Uke or die

Henrique Couto Henrique Couto

Henrique Couto Strips Down to His Ukulele

By Kyle Melton

Henrique Couto

While Dayton has long served as a breeding ground for musicians employing a bevy of instruments from guitars to synths to mandolins, the humble four-string ukulele seems to have made little impact on Dayton music. Armed with an amplified version of the ukulele, one exceptionally flamboyant individual seeks to change all that: Henrique Couto.

A Dayton native, Couto relocated to New Jersey several years ago and found work as an editor in the exploitation film industry. Although the cost of living finally caught up with him, forcing him to return to Dayton, before his departure from the East Coast, Couto took up an instrument that redefined his life course: the ukulele.

“I started playing ukulele just about three years ago,” Couto recalled. “It is amazing what severe boredom and an abysmal dating life will do. I played my first open mic in Philadelphia just before I moved back to Ohio, and I became hooked on it ever since.”

As one of the few [if only] acts performing primarily armed with a ukulele in the Miami Valley, the multi-talented Henrique Couto does not tread on the familiar territory of notable ukulele practitioners such as ‘60s icon Tiny Tim, but rather seeks to establish his own form of bizarre presentation.

“When people see the uke, a lot of times they expect a kind of novelty act,” admitted Couto. “They expect ironic cover songs, and they almost always bring up ‘Tiptoe Through the Tulips.’ Those issues are starting to disappear though, as ukulele is getting more and more mainstream thanks to acts like Julia Nunes and Danielle Ate the Sandwich, two talented singer/songwriters who branch away from comedy very well.”

Although Couto does not shy away from spectacle with songs such as “Miley Cyrus is Pregnant with My Two-Headed Love Child,” his use of an amplified ukulele certainly distances him from the traditional connotations of the instrument. Earlier this year, he self-released his debut album, “Uke or Consequences,” aided by his backing band, The Tallywacker Express. In promoting his album, Couto embraces every potential opportunity to turn people on to his music.

“I’ve found the best way to get word out is to leave the house as much as possible.” admitted Couto. “Play open mics or play on the street to try to let people see what you are doing; of course my main promotion tactic is more specific to me. I have a pretty apparent appearance and style and I can be a little bit abrasive. I will meet people at the store, in line at the post office, nearly anywhere and entertain them just a little bit. If they start to express interest in me, I point out the performances and releases I am involved in and try to get them involved. A lot of the shows I play I catch people I met at the post office, a lot more than I ever thought possible.”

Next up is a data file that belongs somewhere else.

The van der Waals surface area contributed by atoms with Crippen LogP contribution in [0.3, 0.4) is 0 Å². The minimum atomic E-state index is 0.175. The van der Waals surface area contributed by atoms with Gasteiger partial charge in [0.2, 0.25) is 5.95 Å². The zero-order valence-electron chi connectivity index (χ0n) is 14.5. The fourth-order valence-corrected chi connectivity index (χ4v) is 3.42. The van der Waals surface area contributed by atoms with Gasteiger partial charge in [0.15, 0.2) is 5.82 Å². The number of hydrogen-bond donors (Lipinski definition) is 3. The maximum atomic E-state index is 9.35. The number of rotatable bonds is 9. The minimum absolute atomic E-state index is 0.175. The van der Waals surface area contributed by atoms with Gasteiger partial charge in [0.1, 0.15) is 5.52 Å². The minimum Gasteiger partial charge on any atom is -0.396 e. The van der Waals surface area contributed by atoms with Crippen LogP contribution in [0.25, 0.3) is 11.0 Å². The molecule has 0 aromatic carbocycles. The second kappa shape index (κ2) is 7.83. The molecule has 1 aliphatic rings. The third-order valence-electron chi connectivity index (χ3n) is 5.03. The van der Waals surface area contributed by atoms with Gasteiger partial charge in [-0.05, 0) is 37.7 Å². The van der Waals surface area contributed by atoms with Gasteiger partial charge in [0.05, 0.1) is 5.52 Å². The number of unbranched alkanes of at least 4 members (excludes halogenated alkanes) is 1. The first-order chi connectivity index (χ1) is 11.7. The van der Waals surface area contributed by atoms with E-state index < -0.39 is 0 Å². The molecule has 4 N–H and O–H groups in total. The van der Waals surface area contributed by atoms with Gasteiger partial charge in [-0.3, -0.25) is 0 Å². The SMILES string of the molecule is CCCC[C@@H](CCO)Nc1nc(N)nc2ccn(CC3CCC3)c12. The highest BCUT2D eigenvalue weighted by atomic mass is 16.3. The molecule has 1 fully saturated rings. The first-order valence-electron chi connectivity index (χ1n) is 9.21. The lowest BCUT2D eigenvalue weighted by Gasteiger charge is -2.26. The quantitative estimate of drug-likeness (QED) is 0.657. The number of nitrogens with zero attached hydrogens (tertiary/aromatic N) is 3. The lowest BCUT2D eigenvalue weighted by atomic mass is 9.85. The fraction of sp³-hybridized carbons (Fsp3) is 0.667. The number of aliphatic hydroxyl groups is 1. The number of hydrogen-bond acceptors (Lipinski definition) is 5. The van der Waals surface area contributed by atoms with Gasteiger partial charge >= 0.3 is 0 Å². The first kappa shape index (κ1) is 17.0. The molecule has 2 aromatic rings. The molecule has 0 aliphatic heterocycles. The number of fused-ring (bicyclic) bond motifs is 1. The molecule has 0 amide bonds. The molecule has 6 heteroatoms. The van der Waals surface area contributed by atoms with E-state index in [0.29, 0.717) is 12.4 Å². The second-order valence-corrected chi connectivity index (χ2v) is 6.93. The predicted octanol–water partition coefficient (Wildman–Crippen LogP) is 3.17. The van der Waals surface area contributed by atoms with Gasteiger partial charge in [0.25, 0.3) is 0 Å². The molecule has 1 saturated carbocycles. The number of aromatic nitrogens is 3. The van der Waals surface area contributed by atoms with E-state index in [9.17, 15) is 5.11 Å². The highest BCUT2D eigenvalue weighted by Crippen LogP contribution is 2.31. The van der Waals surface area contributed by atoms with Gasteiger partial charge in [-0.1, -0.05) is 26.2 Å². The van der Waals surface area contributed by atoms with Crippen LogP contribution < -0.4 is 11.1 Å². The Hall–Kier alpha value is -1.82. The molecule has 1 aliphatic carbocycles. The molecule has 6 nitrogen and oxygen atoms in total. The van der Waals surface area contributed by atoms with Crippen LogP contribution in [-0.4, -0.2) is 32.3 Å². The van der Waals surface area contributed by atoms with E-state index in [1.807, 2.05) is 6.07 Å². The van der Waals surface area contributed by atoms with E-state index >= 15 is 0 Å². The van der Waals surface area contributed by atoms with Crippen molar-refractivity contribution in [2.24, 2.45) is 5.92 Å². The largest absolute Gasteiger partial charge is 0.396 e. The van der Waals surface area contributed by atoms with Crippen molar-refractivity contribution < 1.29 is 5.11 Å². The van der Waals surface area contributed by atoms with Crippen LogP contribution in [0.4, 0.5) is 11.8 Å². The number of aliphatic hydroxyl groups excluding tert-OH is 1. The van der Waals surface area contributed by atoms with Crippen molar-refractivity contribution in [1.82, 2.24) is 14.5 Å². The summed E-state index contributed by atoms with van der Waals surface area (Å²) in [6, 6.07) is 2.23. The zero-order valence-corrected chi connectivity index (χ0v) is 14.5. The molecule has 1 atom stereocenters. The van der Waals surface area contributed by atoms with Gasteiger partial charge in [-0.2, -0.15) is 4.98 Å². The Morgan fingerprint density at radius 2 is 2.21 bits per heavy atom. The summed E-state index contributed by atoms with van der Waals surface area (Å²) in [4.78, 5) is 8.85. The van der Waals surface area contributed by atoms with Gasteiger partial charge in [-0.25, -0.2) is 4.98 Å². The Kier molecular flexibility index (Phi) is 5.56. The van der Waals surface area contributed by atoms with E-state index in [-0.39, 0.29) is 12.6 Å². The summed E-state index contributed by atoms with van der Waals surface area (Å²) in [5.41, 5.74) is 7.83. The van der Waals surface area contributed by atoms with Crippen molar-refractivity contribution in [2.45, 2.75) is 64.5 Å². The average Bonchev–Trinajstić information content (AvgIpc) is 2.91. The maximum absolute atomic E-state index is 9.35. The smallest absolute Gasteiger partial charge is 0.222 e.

While earning a reputation around Dayton performing on the ukulele, Couto’s muse also has led him down a path that includes film production. In addition to the two music videos he’s produced – for “Drunk Girl” and “Miley Cyrus is Pregnant with My Two-Headed Love Child,” respectively – Couto also recently issued the feature film, “Faces of Schlock,” which is out nationally via Independent Entertainment. A recent local screening of his film “Slay Ride” for Horrorama at Englewood Cinemas, however, caused a minor uproar due to its perceived imbalance between nudity and violence amongst the audience.

“The films before it featured gallons of blood, relentless murder, and rape,” explained Couto. “My film received complaints from a small portion of the audience … because I showed naked women; two fully nude women with shaved pubic hair to be exact. The opening shower scene in the film is extra long as a sort of tongue-in-cheek take on exploitation films. When the girl finally gets stabbed to death, the audiences seemed to be relieved. Isn’t that wild? We have some really screwy ideas of what is acceptable and what isn’t. I didn’t put naked people in my film to be a sleaze, I put them in my film because people want to see other people naked. They may pretend they don’t, but EVERYONE is more interesting when they are naked.”

Although some may find Couto’s current use of nudity in his films and his previous work in exploitation films morally questionable, his work in the latter engrained in him a work ethic that has translated into his musical endeavors.

“Exploitation films are all about giving a specific audience specifically what they want, and that is what I try to do with my work in music and film,” explained Couto. “I believe that when you have an audience that likes what you do, you have to respect them and never short change them. Don’t get caught up in any sense of entitlement, be thankful every day that even 10 or 20 people come to your show or buy your CD, because they can feel the appreciation and they’ll always come back for more.”

For more information on the music and films of Henrique Couto, visit

Reach DCP freelance writer Kyle Melton at

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